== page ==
Consumers pay a very high price for the concentration of retailing in Australia in the hands of a very small number of companies. Whether it be Woolworths and Coles in food and liquor or Woolies, Coles, JB and Harvey Norman in electrical goods or Myer and David Jones in department stores, the power is in the hands of the major retailers. The specialist retailers in almost every field are at an extreme disadvantage because of the trading terms that these big companies demand from their suppliers.

To get their goods stocked in the big stores, suppliers must have trading terms that discriminate against small competitors. The major extortors insist on an amazing array of exclusive arrangements that are not offered to your neighbourhood retailer: an extra couple of percent to stock a product nationally, a few more percent as a promotional allowance and then an exorbitant discount for quantity purchases that have absolutely nothing to do with the actual cost of distribution. Wholesale distributors can either cop the terms or not get stocked and given the market share of the handful of maj0rs it is no wonder that they agree to the terms that keep independents uncompetitive and retail prices high.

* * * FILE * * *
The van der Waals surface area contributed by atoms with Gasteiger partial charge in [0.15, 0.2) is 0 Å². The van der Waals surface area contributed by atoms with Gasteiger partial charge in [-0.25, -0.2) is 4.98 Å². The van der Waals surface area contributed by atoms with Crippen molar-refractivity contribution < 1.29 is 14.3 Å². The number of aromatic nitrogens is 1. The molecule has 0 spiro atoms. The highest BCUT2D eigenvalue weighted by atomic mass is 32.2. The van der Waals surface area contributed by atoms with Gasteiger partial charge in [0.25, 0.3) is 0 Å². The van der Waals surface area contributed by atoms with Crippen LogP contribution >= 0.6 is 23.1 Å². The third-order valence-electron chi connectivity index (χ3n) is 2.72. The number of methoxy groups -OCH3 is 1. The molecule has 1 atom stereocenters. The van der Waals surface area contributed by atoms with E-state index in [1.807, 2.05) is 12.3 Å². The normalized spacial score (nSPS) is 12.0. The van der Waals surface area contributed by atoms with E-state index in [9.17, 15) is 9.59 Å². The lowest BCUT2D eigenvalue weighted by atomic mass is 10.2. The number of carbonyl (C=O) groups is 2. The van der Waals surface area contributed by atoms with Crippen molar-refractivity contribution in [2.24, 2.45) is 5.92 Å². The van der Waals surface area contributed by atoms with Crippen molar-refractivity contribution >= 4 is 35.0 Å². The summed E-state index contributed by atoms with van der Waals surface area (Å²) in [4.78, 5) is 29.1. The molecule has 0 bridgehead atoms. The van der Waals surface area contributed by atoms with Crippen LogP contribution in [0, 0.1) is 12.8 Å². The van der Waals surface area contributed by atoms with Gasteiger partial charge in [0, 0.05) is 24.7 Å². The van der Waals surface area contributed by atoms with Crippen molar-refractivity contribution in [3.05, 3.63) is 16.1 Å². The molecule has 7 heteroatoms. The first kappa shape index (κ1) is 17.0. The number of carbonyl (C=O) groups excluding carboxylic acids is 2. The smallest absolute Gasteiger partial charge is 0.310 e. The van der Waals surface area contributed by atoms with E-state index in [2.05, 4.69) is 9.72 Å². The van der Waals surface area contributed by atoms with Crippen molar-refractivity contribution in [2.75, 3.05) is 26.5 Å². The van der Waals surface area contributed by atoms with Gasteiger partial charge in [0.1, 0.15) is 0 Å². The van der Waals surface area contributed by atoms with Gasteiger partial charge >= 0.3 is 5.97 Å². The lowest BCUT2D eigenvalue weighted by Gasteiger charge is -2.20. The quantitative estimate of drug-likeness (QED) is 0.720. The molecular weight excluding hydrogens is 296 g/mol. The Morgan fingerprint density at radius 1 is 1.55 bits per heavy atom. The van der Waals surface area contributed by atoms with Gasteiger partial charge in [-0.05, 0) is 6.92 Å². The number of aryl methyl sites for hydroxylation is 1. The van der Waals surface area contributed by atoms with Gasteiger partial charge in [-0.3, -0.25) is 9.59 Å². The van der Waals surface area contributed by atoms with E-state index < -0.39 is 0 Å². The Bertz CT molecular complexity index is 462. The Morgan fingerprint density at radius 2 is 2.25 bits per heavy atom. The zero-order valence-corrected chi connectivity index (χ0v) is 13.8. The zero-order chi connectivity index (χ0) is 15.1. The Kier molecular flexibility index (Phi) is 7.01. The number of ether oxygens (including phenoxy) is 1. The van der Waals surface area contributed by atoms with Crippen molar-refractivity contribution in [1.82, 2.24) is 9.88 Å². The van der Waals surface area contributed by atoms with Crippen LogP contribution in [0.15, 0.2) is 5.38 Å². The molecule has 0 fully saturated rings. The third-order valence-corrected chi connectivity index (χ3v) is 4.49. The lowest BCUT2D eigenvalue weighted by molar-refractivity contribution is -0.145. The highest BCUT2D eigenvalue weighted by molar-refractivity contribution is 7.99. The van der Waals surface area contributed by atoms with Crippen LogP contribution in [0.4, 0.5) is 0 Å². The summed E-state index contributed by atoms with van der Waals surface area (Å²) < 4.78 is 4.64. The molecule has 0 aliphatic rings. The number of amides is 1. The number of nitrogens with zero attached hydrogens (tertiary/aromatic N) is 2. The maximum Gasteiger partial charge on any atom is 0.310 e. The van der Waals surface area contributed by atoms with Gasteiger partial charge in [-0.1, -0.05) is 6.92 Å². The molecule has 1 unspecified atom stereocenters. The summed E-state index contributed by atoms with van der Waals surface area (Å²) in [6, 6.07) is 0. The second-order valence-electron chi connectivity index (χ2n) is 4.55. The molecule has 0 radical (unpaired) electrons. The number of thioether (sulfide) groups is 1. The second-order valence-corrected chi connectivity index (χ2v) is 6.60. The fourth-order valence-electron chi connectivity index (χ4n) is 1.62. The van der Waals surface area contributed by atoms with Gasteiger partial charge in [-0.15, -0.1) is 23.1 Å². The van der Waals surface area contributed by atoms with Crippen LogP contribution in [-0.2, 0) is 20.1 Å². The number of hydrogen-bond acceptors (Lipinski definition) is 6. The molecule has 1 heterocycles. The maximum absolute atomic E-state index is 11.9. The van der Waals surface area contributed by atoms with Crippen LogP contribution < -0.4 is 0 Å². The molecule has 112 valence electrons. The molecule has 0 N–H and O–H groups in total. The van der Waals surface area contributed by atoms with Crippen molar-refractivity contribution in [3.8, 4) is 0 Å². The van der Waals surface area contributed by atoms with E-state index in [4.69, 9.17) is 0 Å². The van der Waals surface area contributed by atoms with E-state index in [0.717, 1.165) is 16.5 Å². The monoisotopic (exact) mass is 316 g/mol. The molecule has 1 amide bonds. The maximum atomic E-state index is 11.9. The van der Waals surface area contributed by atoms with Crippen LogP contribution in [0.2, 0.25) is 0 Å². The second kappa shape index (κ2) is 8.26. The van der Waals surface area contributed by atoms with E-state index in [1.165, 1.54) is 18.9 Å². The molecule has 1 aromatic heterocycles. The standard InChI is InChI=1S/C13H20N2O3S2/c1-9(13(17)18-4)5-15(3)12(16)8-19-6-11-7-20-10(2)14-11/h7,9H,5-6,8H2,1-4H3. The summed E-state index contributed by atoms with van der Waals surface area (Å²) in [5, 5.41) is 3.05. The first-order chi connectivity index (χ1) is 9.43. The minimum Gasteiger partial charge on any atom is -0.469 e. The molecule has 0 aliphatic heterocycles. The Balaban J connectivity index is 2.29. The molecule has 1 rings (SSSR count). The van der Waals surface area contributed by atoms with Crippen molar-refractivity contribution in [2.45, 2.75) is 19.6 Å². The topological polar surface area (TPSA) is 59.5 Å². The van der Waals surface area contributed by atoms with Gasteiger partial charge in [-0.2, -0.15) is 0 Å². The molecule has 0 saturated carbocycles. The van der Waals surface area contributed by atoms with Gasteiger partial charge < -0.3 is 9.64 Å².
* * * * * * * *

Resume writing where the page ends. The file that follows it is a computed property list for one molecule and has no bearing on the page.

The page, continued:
In other countries where there is not such a concentration of retail power as in Australia, distributors have quite different trading terms. They offer goods to retailers based on their own costs and the profit margin they need without having to pay the bribes demanded by the majors here. Invariably, across a wide range of products, retailers in other countries buy much cheaper and can therefore offer goods to Australian internet purchasers much cheaper.

This is the arithmetic at the nub of the efforts by Australian retailers to have the federal government introduce a system whereby GST is levied at the 10% rate on purchases from overseas. They want what they call a level playing field. At the moment the GST is only levied on purchases valued above $1000.

How sensible it is that so far the Government is refusing to be stampeded into any change. The first thing it needs to do is work out how to stop the uncompetitive nature of retail trading terms.